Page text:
Circuit Fundamentals

# Voltage / power

To move an electrical charge in a specific direction you need to apply some force. This force is called by an external electromotive force (emf) – it also calls voltage or potential difference. Hence, voltage is required to move a unit of charge through a circuit element. Voltage is measured with Volts (V).

Mathematically voltage is represented by the following formula:

$v=\frac{dw}{dq}V$

The measurement units for voltage are Volts.

Another important quantity is Power. Power in electric circuits is the rate of transferring energy by electric circuit during a unit of time. The measured unit for Power is Watts or Joles per second. The mathematical formula for power is the following:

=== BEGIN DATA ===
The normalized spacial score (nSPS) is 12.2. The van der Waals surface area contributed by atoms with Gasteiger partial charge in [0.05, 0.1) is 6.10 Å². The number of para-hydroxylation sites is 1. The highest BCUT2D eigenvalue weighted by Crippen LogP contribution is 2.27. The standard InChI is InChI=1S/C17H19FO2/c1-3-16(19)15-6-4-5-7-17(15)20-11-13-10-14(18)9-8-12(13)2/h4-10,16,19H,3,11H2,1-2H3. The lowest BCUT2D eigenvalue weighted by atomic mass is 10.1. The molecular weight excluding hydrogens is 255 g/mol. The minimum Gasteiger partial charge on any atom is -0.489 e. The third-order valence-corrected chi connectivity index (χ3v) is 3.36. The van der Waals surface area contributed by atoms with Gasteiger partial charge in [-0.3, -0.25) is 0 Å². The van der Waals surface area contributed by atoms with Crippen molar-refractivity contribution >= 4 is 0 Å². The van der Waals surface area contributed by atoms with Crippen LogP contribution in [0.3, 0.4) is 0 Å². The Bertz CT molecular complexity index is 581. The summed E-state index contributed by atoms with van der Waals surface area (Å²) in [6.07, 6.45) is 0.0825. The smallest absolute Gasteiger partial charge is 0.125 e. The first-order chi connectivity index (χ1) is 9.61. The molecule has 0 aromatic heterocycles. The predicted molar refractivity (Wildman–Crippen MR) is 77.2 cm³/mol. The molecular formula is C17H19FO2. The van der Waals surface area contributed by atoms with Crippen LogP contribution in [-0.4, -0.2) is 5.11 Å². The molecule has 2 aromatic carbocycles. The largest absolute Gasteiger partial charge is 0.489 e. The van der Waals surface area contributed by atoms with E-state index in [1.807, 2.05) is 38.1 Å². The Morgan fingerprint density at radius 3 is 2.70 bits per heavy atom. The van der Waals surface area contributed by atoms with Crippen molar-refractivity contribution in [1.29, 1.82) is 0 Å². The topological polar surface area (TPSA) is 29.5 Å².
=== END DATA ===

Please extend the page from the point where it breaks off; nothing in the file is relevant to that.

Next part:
$p=\frac{dw}{dt}Wt$

Let us take a precise moment of time. Power transferred by an electric circuit is the product of voltage and current through the circuit. Hence we get the following:

$p=\frac{dw}{dq}*\frac{dq}{dt}=v*i,Wt$

The parameter above is instantaeous power – this power is time variable.

When resolving mathematical problems you must pay attention to the current direction and source of voltage polarity. This affects the power sign of the circuit.

From electricity and the field of physics we know the energy conservation law,  which states that the algebraic sum of power in any circuit element should be equal to zero.

$\sum _{}p=0$

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